Having got the individual components to work, getting them to all work together was a further challenge that had us scratching our collective heads as the deadline for the NLP show got nearer and nearer.

A few loose wires and a credit dot on the display played some part in the problems, but eventually a working one-of-a-kind Addams Family Shocker Challenge debuted at the 2015 Northern Lights Pinball Show, part of the Play Expo show at EventCity in Manchester.

The chair and game combo was a huge hit, with queues of people waiting to have a go. Screams and giggles could be heard from afar as players were shocked mid-concentration as they were trying to keep the ball alive. As it was so popular, a fundraising bucket was set up and donations collected to supplement the total raised for the worthy charity, Teenage Cancer Trust.

The chair lasted well into the first day of the show before losing its power supply. A spare was quickly found, fitted, and on with the fun.

On the Sunday, the second day of the show, one of the handles sadly stopped vibrating. As it was quite dark in the venue and there were lots of wires, it was decided to let the game continue to on to the end without a repair as it was still a great experience.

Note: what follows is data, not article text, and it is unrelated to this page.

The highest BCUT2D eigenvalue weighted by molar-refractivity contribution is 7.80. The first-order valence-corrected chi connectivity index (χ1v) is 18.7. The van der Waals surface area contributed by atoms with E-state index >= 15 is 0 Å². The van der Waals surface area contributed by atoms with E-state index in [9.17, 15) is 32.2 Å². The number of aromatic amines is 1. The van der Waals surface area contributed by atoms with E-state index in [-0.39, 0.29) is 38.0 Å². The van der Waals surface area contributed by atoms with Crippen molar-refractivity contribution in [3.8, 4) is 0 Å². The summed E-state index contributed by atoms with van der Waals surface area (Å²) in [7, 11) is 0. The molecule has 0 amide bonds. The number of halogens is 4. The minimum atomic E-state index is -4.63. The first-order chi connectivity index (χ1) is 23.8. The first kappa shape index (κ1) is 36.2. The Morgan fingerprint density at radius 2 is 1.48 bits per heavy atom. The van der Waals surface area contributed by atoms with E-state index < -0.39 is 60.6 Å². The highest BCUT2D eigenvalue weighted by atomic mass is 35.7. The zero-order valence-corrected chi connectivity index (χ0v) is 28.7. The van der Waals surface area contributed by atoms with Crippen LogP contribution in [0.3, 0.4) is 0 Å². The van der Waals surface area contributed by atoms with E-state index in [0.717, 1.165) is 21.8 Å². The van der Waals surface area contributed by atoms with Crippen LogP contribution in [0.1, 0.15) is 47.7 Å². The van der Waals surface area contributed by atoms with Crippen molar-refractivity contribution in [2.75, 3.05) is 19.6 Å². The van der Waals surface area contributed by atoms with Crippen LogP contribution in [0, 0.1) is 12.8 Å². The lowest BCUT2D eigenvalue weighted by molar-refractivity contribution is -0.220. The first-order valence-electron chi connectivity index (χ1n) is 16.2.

Fast forward another six months to 2016 and we decided to make some improvements to the chair.

The broken vibration motor was just a loose wire, but this must be eliminated and more smoke was needed, as the train unit wasn’t dramatic enough for us.

The Arduino motherboard was redesigned with Molex connectors incorporated, a new, bigger smoke machine was added along with extra strobe lighting to accentuate the smoke.

Inside the The Addams Family Challenge
Inside the The Addams Family Challenge
The main shaker motor
The main shaker motor
The new Molex connectors
The new Molex connectors

The chair is now up and running, and about to go to the NLP show for 2016.

Players at NLP 2016 show enjoying the chair
Players at NLP 2016 show enjoying the chair
Players at NLP 2016 show enjoying the chair
Players at NLP 2016 show enjoying the chair
Wednesday Addams gives the chair a try
Wednesday Addams gives the chair a try

Comments on the internet have been very positive, and people can’t wait to give it a go again.

Credits for the The Addams Family Challenge
Credits for the The Addams Family Challenge